EDINBURGH, Scotland — Heart attacks can be predicted more than five years before they happen through a simple eye test, according to new research. Unusual patterns of blood vessels in the retina are a sign of coronary artery disease, say scientists.
The study offers hope of identifying patients most at risk during routine examinations at the eye doctor. Healthier lifestyles such as better diets and more exercise would be prescribed, as well as cholesterol-busting statins or other drugs, long before a potential sudden death.
“This would enable doctors to suggest behaviors that could reduce risk, such as giving up smoking and maintaining normal cholesterol and blood pressure,” says lead author Ana Villaplana-Velasco, a PhD student at the University of Edinburgh in Scotland, in a statement.
The retina is a tiny membrane at the back of the eye containing light sensitive cells. They begin deteriorating from middle age.
“We already knew variations in the vasculature of the retina might offer insights into our health,” says Villaplana-Velasco. “Given retinal imaging is a non-invasive technique, we decided to investigate the health benefits we could obtain from these images.”
Eye scan could reveal more than just heart attack risk
The findings are based on over half a million Britons in the UK Biobank, a database containing their medical records and other information.
“First, we studied the branching patterns of the retinal vasculature by calculating a measure named fractal dimension (Df). We found lower Df, simplified vessel branching patterns, is related to coronary artery disease and hence heart attack,” explains Villaplana-Velasco.
The Scottish team then developed a personalized “forecast model” from participants who had suffered a heart attack after collection of their retinal images. It combined Df with traditional clinical factors, such as age, sex, blood pressure, BMI (body mass index) and smoking history.
“Strikingly, we discovered our model was able to better classify participants with low or high heart attack risk when compared with established models that only include demographic data,” says Villaplana-Velasco. “The improvement of our model was even higher if we added a score related to the genetic propensity of heart attack. We wondered if the Df association was influenced by shared biology. So we looked at the genetics of Df and found nine genetic regions driving retinal vascular branching patterns. Four of these regions are known to be involved in cardiovascular disease genetics. In particular, we found these common genetic regions are involved in processes related to heart attack severity and recovery.”
The results also have implications for other life threatening diseases. Variations in the retinal vascular pattern may be signs of an imminent stroke, or diabetic retinopathy where high blood sugar affects the eye. It is possible the back of the eye opens a window into every condition, with each having its own unique profile.
“We would like to investigate this further, as well as undertaking a sex specific analysis. We know females with a higher heart attack or coronary artery disease risk tend to have pronounced retinal vascular deviations when compared to the male population,” adds Villaplana-Velasco. “We would like to repeat our analysis separately in males and females to investigate if a sex-specific model for heart attack completes a better risk classification.”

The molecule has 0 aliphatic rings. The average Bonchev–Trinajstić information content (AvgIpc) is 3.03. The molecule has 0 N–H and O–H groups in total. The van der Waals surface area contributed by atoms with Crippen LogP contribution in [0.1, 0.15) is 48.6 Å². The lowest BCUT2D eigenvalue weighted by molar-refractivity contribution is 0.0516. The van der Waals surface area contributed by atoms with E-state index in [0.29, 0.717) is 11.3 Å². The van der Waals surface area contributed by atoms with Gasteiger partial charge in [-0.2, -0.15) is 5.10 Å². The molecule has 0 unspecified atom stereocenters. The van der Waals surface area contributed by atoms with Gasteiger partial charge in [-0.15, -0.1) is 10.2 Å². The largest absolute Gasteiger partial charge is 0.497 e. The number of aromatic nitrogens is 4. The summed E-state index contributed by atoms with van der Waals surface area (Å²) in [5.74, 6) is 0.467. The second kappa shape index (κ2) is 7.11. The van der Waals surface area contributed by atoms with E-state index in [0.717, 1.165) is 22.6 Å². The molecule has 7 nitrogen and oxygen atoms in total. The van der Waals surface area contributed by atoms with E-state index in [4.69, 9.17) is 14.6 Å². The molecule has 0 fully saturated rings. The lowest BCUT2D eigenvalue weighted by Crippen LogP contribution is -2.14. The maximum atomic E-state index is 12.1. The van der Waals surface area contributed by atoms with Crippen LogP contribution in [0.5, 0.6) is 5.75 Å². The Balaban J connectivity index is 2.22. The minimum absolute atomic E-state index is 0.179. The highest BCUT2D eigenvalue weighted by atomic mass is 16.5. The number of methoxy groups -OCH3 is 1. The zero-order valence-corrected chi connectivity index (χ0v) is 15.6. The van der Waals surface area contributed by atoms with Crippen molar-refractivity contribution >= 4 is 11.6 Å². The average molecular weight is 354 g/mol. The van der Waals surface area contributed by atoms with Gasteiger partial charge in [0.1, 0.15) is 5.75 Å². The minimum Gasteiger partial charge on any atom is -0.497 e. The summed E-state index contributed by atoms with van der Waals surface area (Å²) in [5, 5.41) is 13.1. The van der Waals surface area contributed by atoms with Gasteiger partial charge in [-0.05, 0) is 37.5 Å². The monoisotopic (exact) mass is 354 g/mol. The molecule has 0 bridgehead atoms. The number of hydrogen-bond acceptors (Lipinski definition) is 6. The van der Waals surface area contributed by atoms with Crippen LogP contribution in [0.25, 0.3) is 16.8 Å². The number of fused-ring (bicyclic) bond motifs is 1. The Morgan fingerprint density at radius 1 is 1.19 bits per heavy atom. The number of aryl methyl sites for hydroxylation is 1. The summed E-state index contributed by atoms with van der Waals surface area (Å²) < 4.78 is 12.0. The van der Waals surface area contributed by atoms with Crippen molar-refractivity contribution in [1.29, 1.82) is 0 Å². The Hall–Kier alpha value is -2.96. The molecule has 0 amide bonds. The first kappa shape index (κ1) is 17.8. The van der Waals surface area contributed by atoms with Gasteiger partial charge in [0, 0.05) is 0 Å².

‘Demonstrates importance of implementing prevention now’
The convincing findings came as a surprise, despite the researchers knowing there was a link between variations and an individual’s state of health.
“There have been multiple attempts to improve coronary artery disease and heart attack risk predictive models by accounting for retinal vascular traits. But these showed no significant improvement when compared with established models,” says Villaplana-Velasco. “In our case, we found the clinical heart attack definition – the diagnostic codes that describe events in medical records – is central to the successful development of predictive models, underpinning the need for developing robust disease definitions in large studies such as UK Biobank. Once we validated our heart attack definition, we found our model worked extremely well.”
In future, a cheap and easy retinal examination may be able to provide enough information to vulnerable people. The average age for a heart attack is 60. The researchers found their model achieved its best predictive performance more than five years before the heart attack happened.
“So the calculation of an individualized risk from those over 50 years old would seem to be appropriate,” says Villaplana-Velasco. “Our work once more shows the importance of comprehensive analysis of data that is routinely collected and its value in the further development of personalized medicine.”
The study is being presented at a meeting of the European Society of Human Genetics in Vienna.
“This study demonstrates the importance of implementing prevention now, and how personalized health is providing us with the tools to do so,” notes conference chair Alexandre Reymond.
Report by South West News Service writer Mark Waghorn